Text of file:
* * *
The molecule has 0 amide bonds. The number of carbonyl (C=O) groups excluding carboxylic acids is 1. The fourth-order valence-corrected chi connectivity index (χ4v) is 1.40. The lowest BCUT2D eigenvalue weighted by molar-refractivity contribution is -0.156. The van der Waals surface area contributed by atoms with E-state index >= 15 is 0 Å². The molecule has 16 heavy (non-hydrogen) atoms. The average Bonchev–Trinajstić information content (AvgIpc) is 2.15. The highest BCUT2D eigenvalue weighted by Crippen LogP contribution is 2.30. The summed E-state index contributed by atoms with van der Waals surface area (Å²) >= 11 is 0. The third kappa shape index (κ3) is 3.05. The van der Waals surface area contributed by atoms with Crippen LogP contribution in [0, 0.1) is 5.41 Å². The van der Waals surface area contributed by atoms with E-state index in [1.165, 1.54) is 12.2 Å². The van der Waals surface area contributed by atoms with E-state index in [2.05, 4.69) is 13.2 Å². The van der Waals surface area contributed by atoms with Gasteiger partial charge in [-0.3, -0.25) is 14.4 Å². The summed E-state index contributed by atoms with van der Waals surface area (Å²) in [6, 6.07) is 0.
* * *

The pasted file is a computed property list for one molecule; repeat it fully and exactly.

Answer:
The molecule has 0 amide bonds. The number of carbonyl (C=O) groups excluding carboxylic acids is 1. The fourth-order valence-corrected chi connectivity index (χ4v) is 1.40. The lowest BCUT2D eigenvalue weighted by molar-refractivity contribution is -0.156. The van der Waals surface area contributed by atoms with E-state index >= 15 is 0 Å². The molecule has 16 heavy (non-hydrogen) atoms. The average Bonchev–Trinajstić information content (AvgIpc) is 2.15. The highest BCUT2D eigenvalue weighted by Crippen LogP contribution is 2.30. The summed E-state index contributed by atoms with van der Waals surface area (Å²) >= 11 is 0. The third kappa shape index (κ3) is 3.05. The van der Waals surface area contributed by atoms with Crippen LogP contribution in [0, 0.1) is 5.41 Å². The van der Waals surface area contributed by atoms with E-state index in [1.165, 1.54) is 12.2 Å². The van der Waals surface area contributed by atoms with E-state index in [2.05, 4.69) is 13.2 Å². The van der Waals surface area contributed by atoms with Gasteiger partial charge in [-0.3, -0.25) is 14.4 Å². The summed E-state index contributed by atoms with van der Waals surface area (Å²) in [6, 6.07) is 0.